As from Tuesday 3 November 2020, the State Archives shall again close all reading rooms and premises accessible to the public. The health crisis and the additional measures in the fight against COVID-19 force us once again to enter a period of minimal service. However, behind the screens we remain at your disposal and more than ever committed to making our archives accessible online for research.
Op 1 September 2020, a common research project of the State Archives and the University of Antwerp titled DIGHIMAPS was launched. In the future, meticulous georeferencing and vectorisation of maps and (semi-)automatic recognition of their content shall enable us to link more and more maps to other digital contents. Building on the work already undertaken in digitisation and geolocation, this FED-tWIN project examines the potential of digital cartographic collections as a key to our new digital environment.
Due to the Covid 19 crisis, the State Archives are forced to temporarily adjust their services on Saturdays. So far, four reading rooms were open to the public on the first Saturday of the month: in Mons, Namur, Liège and Arlon. For the next four months, the reading rooms in the aforementioned State Archives will also be closed on the first Saturday of the month. This means September 5th , October 3rd, November 7th and December 5th. A possible reopening at the beginning of 2021 will be communicated in good time. Thank you for your understanding.
At the end of September 2019 data experts from across Europe gathered at the UK Data Archive (UKDA) for the annual CESSDA Expert Seminar (CES 2019). Belgium was represented by the SODA project, one of whose researchers gave a presentation about the new Open Data and Public Sector Information directive.
On 18 October 2019, the colloquium 'Saving the Web: the Promise of a Belgian Web Archive' took place in KBR. The colloquium was organised by the researchers of the PROMISE research project that aims to develop a federal strategy for the preservation of the Belgian web. Web archiving is clearly a 'hot topic' because the event attracted 107 participants from Belgium and abroad. The public was very varied and consisted of people active in the archival or library sector, supranational, federal, regional and local government services, research institutions and universities, genealogy, ...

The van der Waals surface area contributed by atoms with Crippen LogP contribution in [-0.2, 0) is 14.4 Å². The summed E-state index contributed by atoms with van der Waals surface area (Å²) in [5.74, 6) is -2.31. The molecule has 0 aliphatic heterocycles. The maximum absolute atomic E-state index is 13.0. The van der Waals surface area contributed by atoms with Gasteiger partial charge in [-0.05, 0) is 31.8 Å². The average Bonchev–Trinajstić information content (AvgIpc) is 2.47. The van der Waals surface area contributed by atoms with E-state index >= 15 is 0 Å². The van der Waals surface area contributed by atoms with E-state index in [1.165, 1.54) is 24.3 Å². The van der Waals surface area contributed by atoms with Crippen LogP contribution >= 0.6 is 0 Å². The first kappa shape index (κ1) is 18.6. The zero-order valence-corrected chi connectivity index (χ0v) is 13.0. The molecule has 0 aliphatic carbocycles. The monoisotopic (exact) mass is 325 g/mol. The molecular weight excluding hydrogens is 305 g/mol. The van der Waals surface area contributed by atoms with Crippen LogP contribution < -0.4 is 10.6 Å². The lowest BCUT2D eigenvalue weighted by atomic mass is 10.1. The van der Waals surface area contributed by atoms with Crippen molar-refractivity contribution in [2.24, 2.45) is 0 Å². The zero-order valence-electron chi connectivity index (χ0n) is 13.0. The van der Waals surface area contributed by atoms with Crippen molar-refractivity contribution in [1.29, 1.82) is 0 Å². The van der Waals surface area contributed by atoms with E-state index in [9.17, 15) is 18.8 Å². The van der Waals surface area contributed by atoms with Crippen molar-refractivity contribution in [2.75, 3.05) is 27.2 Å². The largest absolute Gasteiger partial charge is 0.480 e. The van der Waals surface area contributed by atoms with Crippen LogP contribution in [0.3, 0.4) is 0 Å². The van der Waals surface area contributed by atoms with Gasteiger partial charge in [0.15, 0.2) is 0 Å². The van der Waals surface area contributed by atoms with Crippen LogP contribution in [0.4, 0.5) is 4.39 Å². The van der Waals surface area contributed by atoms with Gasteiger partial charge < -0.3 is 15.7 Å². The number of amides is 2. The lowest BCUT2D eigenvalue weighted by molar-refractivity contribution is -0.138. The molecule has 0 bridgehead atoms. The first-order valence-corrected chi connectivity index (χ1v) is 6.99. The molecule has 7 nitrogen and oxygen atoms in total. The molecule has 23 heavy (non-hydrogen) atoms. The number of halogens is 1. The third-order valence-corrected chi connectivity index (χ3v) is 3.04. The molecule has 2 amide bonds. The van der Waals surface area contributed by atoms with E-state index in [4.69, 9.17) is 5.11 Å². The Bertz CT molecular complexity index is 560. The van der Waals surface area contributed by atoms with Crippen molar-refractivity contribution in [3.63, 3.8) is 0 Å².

“Cooperation, and even more so international cooperation, can be considered as a very positive factor in every regard”: With these words, National Archivist Karel Velle welcomed some hundred participants on March 18th to the launch event of the Time Machine project, a pan-European initiative and flagship project of the European Commission.
On 10 October 2016, the Belgian State Archives organised a congress about the impact of the GDPR (General Data Protection Regulation) on the core activities of archive services and on their relationship with citizens and users. Eminent speakers from abroad, senior public servants, legal practitioners and archivists with in-depth expert knowledge and international experience reflected on the priorities of archive services, on issues and opportunities to live up to criteria such as accessibility, reliability, authenticity and completeness, but also on tools and procedures to defend and facilitate the very important right to information. The congress proceedings are now available!
The State Archives holds a real treasure of cartographic materials, but handing out original maps and plans in the reading rooms bears the risk of deteriorating the state of conservation of these documents. Indeed, repeated unrolling and rolling-up of these maps and plans that are sometimes of considerable size has taken its toll on the documents, which called for a large-scale digitization campaign. In recent years, some 60,000 maps and plans were digitised. This number increases steadily. Roughly 44,000 of these digital images have been processed and are now available for research.